Of our two new depressions, the immediate concern is TD 16E, located about 130 miles west-southwest of Acapulco as of 11 am EDT Wednesday. TD 16E is already moving north-northeast at 5 mph with a rich swath of moisture and widespread but relatively weak thunderstorm activity (convection). Conditions are favorable for development, but TD 16E hasn’t much time: it will be arcing into the Mexican coastline not far from Acapulco on Thursday, most likely still at depression strength. Rainfall of 5 – 10” is expected as TD 16E pushes inland, with higher localized totals possible.
Meanwhile, TD 15E was moving west through the open tropical Pacific about 900 miles southwest of Cabo San Lucas, Mexico, as of 11 am EDT Wednesday. The depression is poorly organized, and moderate wind shear of about 15 knots is hindering its growth, but its convection increased notably on Tuesday night. The 12Z Wednesday run of the SHIPS model indicates that shear across TD 15E will drop below 10 knots on Thursday and will remain light into the weekend. Since TD 15E will be over warm enough water to support development (27-28°C or 81-82°F), it has a shot at becoming a tropical storm as it continues west. Our top models have been producing only modest development of TD 15E, but the 06Z run of the HWRF model intensifies the depression into a hurricane by this weekend. If so, TD 15E will need to produce a core soon enough to fend off the effects of increasingly dry air around it. In any event, TD 15E poses no threat to land.
In between 15E and 16E, we have yet another disturbance, dubbed Invest 95E, embedded in the same swath of moist air that favors development. Wind shear should remain light to moderate (around 10 knots) over the next couple of days as 95E travels over very warm waters (SSTs of 29-30°C or 84-86°F). The wind shear will be increasing by this weekend, but it is possible 95E will become a tropical storm before that point. In its tropical weather outlook issued at 8 am EDT Wednesday, NHC gave 95E a 60% chance of developing into at least a depression by Friday, and an 80% chance by Monday.
Why does the East Pacific often go quiet while the Atlantic lights up, and vice versa?
What goes up must come down, and it’s often the case that when conditions favor rising air and hurricane formation in the Atlantic, we have sinking air and reduced hurricane activity in the East Pacific. This is especially common during La Niña events, but it can also occur when the El Niño/Southern Oscillation (ENSO) is in its neutral mode. On the other hand, during El Niño, subsidence and increased wind shear become more common across the Atlantic, typically reducing hurricane activity there. Forecasters raised their predictions of an active Atlantic hurricane season this spring and summer when it became apparent that no El Niño would develop. Dr. Phil Klotzbach explained the process in an August post for the NOAA ENSO Blog.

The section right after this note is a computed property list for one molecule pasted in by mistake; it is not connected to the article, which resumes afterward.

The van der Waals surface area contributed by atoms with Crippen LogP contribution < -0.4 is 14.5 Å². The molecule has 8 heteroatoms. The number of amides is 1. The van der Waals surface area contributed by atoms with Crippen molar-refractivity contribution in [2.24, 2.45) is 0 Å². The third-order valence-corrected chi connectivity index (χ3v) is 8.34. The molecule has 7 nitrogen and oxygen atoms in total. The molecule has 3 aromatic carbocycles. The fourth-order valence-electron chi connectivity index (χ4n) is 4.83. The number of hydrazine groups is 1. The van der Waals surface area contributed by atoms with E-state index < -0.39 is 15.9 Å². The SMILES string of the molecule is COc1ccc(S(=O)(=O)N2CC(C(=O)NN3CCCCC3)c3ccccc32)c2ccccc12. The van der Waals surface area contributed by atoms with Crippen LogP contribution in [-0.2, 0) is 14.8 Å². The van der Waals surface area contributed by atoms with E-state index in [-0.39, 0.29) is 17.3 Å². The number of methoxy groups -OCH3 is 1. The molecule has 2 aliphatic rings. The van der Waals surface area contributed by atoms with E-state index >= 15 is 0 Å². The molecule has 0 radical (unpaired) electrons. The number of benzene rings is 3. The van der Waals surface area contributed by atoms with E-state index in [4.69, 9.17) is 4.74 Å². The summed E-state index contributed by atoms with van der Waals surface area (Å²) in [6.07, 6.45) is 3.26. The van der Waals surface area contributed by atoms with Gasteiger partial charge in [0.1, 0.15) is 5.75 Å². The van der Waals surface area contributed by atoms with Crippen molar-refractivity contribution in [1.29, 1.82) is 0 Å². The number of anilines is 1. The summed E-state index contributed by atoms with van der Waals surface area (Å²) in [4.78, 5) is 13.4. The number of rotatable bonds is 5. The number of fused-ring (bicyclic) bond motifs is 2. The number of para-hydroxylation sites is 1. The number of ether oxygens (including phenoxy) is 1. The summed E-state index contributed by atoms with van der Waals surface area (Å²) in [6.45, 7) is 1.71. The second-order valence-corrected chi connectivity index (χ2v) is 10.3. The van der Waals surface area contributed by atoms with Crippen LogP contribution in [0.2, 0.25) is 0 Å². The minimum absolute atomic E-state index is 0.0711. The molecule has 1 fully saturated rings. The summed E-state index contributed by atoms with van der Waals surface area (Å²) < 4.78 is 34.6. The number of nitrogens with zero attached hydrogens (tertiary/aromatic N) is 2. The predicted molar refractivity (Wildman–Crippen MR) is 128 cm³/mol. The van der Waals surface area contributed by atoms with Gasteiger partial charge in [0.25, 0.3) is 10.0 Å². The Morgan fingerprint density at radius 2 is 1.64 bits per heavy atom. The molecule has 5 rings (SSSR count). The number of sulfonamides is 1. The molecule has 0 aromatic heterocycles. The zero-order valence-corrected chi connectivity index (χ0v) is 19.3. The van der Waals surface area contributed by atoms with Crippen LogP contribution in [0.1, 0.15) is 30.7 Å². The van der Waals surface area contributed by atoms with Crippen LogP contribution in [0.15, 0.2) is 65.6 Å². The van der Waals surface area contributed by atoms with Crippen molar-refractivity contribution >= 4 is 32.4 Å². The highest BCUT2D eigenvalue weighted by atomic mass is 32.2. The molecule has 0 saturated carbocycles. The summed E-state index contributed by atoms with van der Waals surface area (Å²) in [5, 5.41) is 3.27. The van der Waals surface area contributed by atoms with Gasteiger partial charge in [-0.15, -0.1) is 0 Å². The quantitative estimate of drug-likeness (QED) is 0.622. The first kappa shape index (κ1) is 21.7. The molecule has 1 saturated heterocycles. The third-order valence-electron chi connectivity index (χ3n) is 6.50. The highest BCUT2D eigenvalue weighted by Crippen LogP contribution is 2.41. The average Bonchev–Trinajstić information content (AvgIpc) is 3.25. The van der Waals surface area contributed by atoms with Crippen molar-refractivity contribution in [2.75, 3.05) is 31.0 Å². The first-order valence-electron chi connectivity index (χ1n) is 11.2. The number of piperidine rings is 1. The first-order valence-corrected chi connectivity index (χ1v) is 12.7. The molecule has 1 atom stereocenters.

|Figure 4. Typical effects of El Niño abd La Niña on hurricanes across the Eastern Pacific and Atlantic. Image credit: NOAA Climate.gov, based on originals by Gerry Bell.|
While ENSO is officially in a neutral mode right now (NOAA’s Michelle L’Heureux called it “extreme neutral” in August), there has since been substantial cooling of the eastern tropical Pacific. This is in conjunction with the upwelling part of a Kelvin wave (a weak but large disturbance that moves slowly east across the uppermost waters of the tropical Pacific). The latest weekly value of the Niño3.4 index is -0.6°C, which suggests enough cooling to qualify as La Niña conditions if it were to persist for a few months. Most global models in August were predicting a neutral winter for 2017-18, but the most recent runs of NOAA’s CFSv2 model strongly suggest that we are already in the onset phase of a La Niña event. As of mid-September, climate prediction models from the Australian Bureau of Meteorology (BOM) and MeteoFrance agree with CFSv2 that La Niña conditions will expand into early 2017-18. (This is based on NOAA’s definition of La Niña, which is less stringent than BOM’s.) Four other global models were still calling for a neutral 2017-18.
|Figure 5. ENSO outlook from NOAA’s Climate Forecast System, version 2 (CFSv2) as of Sept. 10, 2017. The graph at left shows sea-surface temperatures across the Niño3.4 region of the eastern tropical Pacific, as predicted by the CFSv2 model ensemble (thin lines) and the model mean (black dashed line). Readings below -0.5°C are associated with La Niña, so the CFSv2 favors La Niña development for 2017-18, as shown in the sea-surface temperatures maps at right. Image credit: NOAA/NWS/CPC.|
Bob Henson co-wrote this post.